There is one more month to see George Nelson: Architect, Writer, Designer, Teacher, an exhibition at the Yale School of Architecture Gallery that closes February 2. Even if you've seen enough knock-off Marshmallow Sofas to last a lifetime, I'd recommend it. The Nelson office's greatest furniture hits are ranged around the central square of Paul Rudolph's stepped gallery space, and, sitting up on modular platforms, their suggestive shapes and vibrant colors do hold the room. But the really interesting material (organized by the Vitra Design Museum and its chief curator Jochen Eisenbrand) is around the edges.
On the left side of the image above, for example, is a short film about the destruction of one such charismatic chair, a fiberglass shell from Nelson's Swag-Leg series. The series, parts of which are now being reissued by Herman Miller, always struck me as an in-brand knock-off of the Eames shells, a little more showy and obvious. (I'd put the chairs the Eameses customized for Alexander Girard's La Fonda del Sol in the same category. In that period, as now, friends did let friends soup up the icons.) In the film, a lovely young woman attacks the chair with hacksaw, sending up every furniture ad you've ever seen in which a lovely young woman takes her ease (or gets on with her typing) in a modernist chair. Nice to know that someone saw the irony in selling new chairs the old way.
At the far corner of the impressive Comprehensive Storage System on exhibit, lies a catalog for the same, a wonderful assembly of thick spiral binding and long, layered flaps. To play with the booklet was to play with your wall, imagining having a place for everything and everything in its place. We've seen a lot of these storage systems; Girard raised them to the level of art at the Miller House and his own homes. Nelson's Storagewall, discussed in his 1945 book with Henry Wright, Tomorrow's House, and wonderfully illustrated in LIFE may be the granddaddy of them all. But the catalog was more revelatory to me than the object, demonstrating, by its graphic design and interactive quality, how such a new form for the living room would have been sold. Stereo system by stereo system, board-foot of books by board-foot of books. To embrace the catalog would have been a pretty sure sign you would be happy with your CSS. The pairing of shelves and pages seemed a wonderful example of what George Nelson was really good at: having a full-service office, with graphic designers and furniture designers and exhibitions designers, all doing their jobs together. Those chairs were for show, but the CSS, the office systems, the exhibitions, and their full complement of coordinated and complementary graphic design felt like the heart of the office project.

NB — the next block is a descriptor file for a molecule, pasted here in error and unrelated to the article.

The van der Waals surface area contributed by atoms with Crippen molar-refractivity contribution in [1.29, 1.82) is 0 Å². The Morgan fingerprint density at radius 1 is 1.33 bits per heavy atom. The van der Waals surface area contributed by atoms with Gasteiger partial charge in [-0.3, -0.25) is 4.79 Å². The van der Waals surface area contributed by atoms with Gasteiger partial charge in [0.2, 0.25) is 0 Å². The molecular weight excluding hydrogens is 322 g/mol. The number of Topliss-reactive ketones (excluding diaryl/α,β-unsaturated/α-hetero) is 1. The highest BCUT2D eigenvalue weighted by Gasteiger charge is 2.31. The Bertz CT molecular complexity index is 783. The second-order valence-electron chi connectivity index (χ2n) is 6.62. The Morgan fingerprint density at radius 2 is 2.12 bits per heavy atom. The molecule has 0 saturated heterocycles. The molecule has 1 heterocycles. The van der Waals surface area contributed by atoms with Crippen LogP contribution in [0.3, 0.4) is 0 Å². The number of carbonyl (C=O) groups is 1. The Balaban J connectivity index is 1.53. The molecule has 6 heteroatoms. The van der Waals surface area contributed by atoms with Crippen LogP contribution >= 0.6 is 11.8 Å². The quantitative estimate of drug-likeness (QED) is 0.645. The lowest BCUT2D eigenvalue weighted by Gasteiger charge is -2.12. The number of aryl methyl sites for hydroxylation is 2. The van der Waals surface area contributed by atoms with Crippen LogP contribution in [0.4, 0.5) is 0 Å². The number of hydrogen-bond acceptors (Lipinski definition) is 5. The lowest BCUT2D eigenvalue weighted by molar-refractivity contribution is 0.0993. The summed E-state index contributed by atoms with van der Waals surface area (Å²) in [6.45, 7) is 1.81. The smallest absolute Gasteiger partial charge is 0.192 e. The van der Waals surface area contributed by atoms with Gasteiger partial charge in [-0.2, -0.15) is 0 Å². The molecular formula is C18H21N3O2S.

As I moved around the room, I found myself drawn again and again to the graphics. They have been much less seen, and in most cases they coordinate closely with better-known Nelson work in three dimensions. But if one admires the rattan and yellow laminate on the Modern Management Group (1955) one also has to admire how those colors are arranged on the brochure page and magazine advertisement. Both desk and graphics have a structure, a texture, and an easy-to-read quality that suggests a ready translation into easy-to-use. And the colors themselves -- tangerine, mustard, turquoise, sandstone, olive, charcoal -- form a little poem, and sound exactly like Miuccia Prada's palette. I wish I could order my desk and chair in any of the options below.
The exhibit credits George Tscherny, initially working under the multi-talented Irving Harper, with much of the office's graphic output in the 1950s. Tscherny has said that Nelson, trained as an architect, wasn't that interested in the two-dimensional. But I would say, judging by the material in the show, that the graphic department did him proud, changing with the times, using plenty of bright color, but maintaining an architectural simplicity quite different from the work Herbert Matter was doing for Knoll. Maybe Nelson didn't care, but there is a sense of continuity despite the neglect. Later, Tomoko Miho led the department, and the foudation lists all of the people who worked in the office here.
A few other items of note. The most striking example of Nelson's architecture is the Experimental House (1951-57) shown at the exhibition in large model form and with period clippings. It is a series of modular pavilions, deployed across a subtropical landscape. Most of Nelson's built architecture is fairly ordinary, and this project shows him swimming in the flows of Rudolph's Sarasota work, Eliot Noyes's experiments with sprayed concrete in his Bubble House, and other sunny moments with tiny houses of the late 1940s and early 1950s.
Nelson's films can all be seen here at the thoough George Nelson Foundation site. Nelson invited Charles Eames and Alexander Girard to help him produce "Art X" in 1953, an experiment in film and art education that was formative for Eames's subsequent and more famous interest in moving pictures. I particularly enjoyed "Countdown" from the 1970s, which may be the first example of an idea now over-used in urban children's counting books (and "Sesame Street"). And there's a little surprise at zero.